#LondonLions: Hurtault’s waiting for your emails
Spectator and Spectrum are here throughout the next two weeks to bring you updates and interviews from Columbia Olympians in our #LondonLions series. Today, we profile one of our #LondonLions, Erison Hurtault. Follow @CU_Spectator and @CUSpecSportsto make sure you’re up to date.
Erison Hurtault, CC ’07, is representing the Commonwealth of Dominica, running in the Men’s 400m this Saturday, Aug 4. He was also the country’s flag-bearer in the Opening Ceremony. This is his second Olympics, having also run the same event in Beijing in 2008.
Oh, and also, he’s looking for a date when he gets back to NYC. E-mail him maybe! For now, get to know him a little better by checking out his responses to our five questions.
1. So, is it true (that the Olympic Village is a den of sex)?
I have been to a number of villages for major games and have heard a lot of stories. As of now, things are still pretty relaxed here in London, but when more athletes finish competing and start bringing medals back to the village, I’m sure things will get a bit more interesting.
2. Who is one Olympian you admire, and why?
If I had to pick one current Olympian, I would say Kim Collins from St. Kitts. He is a great competitor who has managed to stay near the top ranks of his event, the 100m dash, for over a decade now.
3. You also competed in the 2008 Olympics. Have you noticed any big differences between the Olympic village in Beijing and the one in London?
The village is pretty much the same, but I can say that the surrounding city of London is very different. We are a short trip away from Central London, and that adds a lot to the experience.
4. In terms of how you prepared for your event, have you taken any different approaches to training? One big change that was talked about this year is the fact that runners will be disqualified after just one false start. Is that changing how you approach your events?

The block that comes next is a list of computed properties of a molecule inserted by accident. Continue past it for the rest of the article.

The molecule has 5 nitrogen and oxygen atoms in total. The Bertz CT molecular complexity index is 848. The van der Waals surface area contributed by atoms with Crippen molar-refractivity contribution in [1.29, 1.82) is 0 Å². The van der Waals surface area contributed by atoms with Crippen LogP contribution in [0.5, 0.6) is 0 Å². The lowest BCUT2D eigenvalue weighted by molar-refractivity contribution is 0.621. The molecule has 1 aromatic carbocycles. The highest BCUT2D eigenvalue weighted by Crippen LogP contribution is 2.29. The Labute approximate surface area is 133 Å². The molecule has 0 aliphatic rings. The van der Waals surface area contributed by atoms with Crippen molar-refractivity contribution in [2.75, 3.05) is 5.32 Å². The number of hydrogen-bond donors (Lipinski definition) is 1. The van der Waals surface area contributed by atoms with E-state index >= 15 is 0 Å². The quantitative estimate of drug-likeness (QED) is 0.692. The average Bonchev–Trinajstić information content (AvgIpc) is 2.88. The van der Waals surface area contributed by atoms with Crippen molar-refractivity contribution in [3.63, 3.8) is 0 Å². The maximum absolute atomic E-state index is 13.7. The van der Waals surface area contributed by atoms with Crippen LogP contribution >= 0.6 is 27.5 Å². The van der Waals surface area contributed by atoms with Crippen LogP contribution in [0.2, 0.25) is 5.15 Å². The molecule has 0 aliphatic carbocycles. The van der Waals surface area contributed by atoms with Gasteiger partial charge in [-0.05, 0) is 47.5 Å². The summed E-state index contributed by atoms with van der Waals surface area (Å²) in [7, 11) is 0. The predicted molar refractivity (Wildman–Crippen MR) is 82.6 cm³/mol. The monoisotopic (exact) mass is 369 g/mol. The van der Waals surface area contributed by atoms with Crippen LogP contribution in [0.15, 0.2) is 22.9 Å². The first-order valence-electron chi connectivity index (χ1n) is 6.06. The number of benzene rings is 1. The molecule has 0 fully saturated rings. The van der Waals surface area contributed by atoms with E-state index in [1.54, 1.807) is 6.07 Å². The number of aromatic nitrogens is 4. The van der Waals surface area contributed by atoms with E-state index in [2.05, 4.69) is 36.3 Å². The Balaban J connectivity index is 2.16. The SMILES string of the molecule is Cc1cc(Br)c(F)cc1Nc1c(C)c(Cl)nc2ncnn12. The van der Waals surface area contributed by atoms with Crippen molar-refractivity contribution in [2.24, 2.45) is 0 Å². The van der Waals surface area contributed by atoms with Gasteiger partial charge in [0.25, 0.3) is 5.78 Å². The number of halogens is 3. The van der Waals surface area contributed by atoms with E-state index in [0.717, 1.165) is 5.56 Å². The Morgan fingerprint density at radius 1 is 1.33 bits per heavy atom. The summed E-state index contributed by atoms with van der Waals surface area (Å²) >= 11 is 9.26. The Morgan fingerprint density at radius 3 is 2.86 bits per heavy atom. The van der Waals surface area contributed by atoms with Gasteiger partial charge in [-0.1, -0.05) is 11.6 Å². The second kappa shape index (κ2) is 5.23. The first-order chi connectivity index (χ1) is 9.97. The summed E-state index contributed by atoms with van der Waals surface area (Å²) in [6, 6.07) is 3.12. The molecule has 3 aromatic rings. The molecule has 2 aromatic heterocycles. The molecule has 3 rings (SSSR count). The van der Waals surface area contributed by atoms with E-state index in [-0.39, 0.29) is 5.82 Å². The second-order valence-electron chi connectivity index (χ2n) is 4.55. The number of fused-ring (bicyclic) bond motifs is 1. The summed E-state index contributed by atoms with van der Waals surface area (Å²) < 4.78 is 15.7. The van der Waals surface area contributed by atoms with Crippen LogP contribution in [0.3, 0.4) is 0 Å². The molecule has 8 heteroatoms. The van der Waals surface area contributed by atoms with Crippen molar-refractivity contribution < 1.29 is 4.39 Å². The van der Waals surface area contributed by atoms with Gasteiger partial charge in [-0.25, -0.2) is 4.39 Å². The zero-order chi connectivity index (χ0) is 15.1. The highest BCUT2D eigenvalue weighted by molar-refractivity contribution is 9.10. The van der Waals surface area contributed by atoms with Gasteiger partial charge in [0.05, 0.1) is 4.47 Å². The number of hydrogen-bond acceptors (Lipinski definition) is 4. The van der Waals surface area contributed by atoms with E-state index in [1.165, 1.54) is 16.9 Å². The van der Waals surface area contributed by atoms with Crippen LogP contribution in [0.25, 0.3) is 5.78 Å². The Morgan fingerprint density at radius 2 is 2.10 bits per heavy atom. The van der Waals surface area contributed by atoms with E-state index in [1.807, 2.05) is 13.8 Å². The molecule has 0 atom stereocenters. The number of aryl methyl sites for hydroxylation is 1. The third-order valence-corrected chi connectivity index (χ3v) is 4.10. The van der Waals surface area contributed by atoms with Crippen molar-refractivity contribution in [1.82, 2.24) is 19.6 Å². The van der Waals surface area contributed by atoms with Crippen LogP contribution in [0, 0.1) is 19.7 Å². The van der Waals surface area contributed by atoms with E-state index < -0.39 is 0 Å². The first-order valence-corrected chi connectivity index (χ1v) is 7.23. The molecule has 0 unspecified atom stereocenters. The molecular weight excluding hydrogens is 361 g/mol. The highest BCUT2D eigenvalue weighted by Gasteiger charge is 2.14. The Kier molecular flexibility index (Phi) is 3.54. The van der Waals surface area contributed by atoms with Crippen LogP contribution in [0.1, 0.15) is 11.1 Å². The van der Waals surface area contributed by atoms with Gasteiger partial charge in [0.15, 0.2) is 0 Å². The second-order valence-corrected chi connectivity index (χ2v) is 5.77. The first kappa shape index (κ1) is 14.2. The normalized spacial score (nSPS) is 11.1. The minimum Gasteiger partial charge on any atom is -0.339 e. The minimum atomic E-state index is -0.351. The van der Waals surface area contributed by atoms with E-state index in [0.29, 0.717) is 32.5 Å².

Over the past four years, I have learned to be more patient when it comes to training and recovering from injuries. Which is something that I think helped me save my season. Before Beijing, I made the mistake of not letting a nagging injury heal, and I think that held me back.
Regarding the false start rule, that approach is the same. Don’t false start.
5. You were born in New Jersey and have lived in the United States your whole life, but your parents were both born in the Commonwealth of Dominica, which made you eligible to represent that country in the Olympics. How has running for Dominica affected your relationship to that country?
I think it has certainly helped me grow closer to Dominica. Many of my family members from Dominica now live in other countries, and I know there are many people out there like me, who have grown up outside of their parents’ home country. Though I grew up in New Jersey, my family was very close and recognized the uniqueness of Dominican culture. Getting the opportunity to represent Dominica and be a role model to the younger athletes is an opportunity I am grateful for.
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